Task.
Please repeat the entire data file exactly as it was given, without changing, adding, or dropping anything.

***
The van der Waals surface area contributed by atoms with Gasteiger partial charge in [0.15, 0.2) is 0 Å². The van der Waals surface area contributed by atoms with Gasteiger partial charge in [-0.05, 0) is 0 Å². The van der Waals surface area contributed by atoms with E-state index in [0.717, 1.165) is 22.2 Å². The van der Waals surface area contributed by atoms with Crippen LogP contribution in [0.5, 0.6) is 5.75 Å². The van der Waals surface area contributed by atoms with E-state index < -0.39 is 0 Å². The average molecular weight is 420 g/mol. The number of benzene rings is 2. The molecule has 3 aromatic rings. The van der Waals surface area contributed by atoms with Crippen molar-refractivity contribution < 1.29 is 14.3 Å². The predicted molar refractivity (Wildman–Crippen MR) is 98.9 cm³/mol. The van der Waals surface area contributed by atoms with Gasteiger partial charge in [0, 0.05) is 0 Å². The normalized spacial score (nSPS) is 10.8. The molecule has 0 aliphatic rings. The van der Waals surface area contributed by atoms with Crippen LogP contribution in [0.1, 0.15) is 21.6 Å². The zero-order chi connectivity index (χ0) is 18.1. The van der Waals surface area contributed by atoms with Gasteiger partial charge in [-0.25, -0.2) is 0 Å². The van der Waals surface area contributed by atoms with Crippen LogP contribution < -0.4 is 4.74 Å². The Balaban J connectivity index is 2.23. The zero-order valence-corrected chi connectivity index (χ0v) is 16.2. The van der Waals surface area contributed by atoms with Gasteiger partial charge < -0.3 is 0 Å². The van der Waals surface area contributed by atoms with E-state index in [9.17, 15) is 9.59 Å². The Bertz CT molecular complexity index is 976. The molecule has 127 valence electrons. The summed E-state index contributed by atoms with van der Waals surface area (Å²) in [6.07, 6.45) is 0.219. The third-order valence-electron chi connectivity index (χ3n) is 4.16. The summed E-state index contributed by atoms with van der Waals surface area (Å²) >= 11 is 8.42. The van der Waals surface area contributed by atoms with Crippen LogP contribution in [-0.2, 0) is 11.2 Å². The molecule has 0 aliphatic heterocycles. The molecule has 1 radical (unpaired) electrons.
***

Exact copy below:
The van der Waals surface area contributed by atoms with Gasteiger partial charge in [0.15, 0.2) is 0 Å². The van der Waals surface area contributed by atoms with Gasteiger partial charge in [-0.05, 0) is 0 Å². The van der Waals surface area contributed by atoms with E-state index in [0.717, 1.165) is 22.2 Å². The van der Waals surface area contributed by atoms with Crippen LogP contribution in [0.5, 0.6) is 5.75 Å². The van der Waals surface area contributed by atoms with E-state index < -0.39 is 0 Å². The average molecular weight is 420 g/mol. The number of benzene rings is 2. The molecule has 3 aromatic rings. The van der Waals surface area contributed by atoms with Crippen molar-refractivity contribution < 1.29 is 14.3 Å². The predicted molar refractivity (Wildman–Crippen MR) is 98.9 cm³/mol. The van der Waals surface area contributed by atoms with Gasteiger partial charge in [0, 0.05) is 0 Å². The normalized spacial score (nSPS) is 10.8. The molecule has 0 aliphatic rings. The van der Waals surface area contributed by atoms with Crippen LogP contribution in [0.1, 0.15) is 21.6 Å². The zero-order chi connectivity index (χ0) is 18.1. The van der Waals surface area contributed by atoms with Gasteiger partial charge in [-0.25, -0.2) is 0 Å². The van der Waals surface area contributed by atoms with Crippen LogP contribution < -0.4 is 4.74 Å². The Balaban J connectivity index is 2.23. The zero-order valence-corrected chi connectivity index (χ0v) is 16.2. The van der Waals surface area contributed by atoms with Gasteiger partial charge < -0.3 is 0 Å². The van der Waals surface area contributed by atoms with E-state index in [9.17, 15) is 9.59 Å². The Bertz CT molecular complexity index is 976. The molecule has 127 valence electrons. The summed E-state index contributed by atoms with van der Waals surface area (Å²) in [6.07, 6.45) is 0.219. The third-order valence-electron chi connectivity index (χ3n) is 4.16. The summed E-state index contributed by atoms with van der Waals surface area (Å²) >= 11 is 8.42. The van der Waals surface area contributed by atoms with Crippen LogP contribution in [-0.2, 0) is 11.2 Å². The molecule has 0 aliphatic heterocycles. The molecule has 1 radical (unpaired) electrons.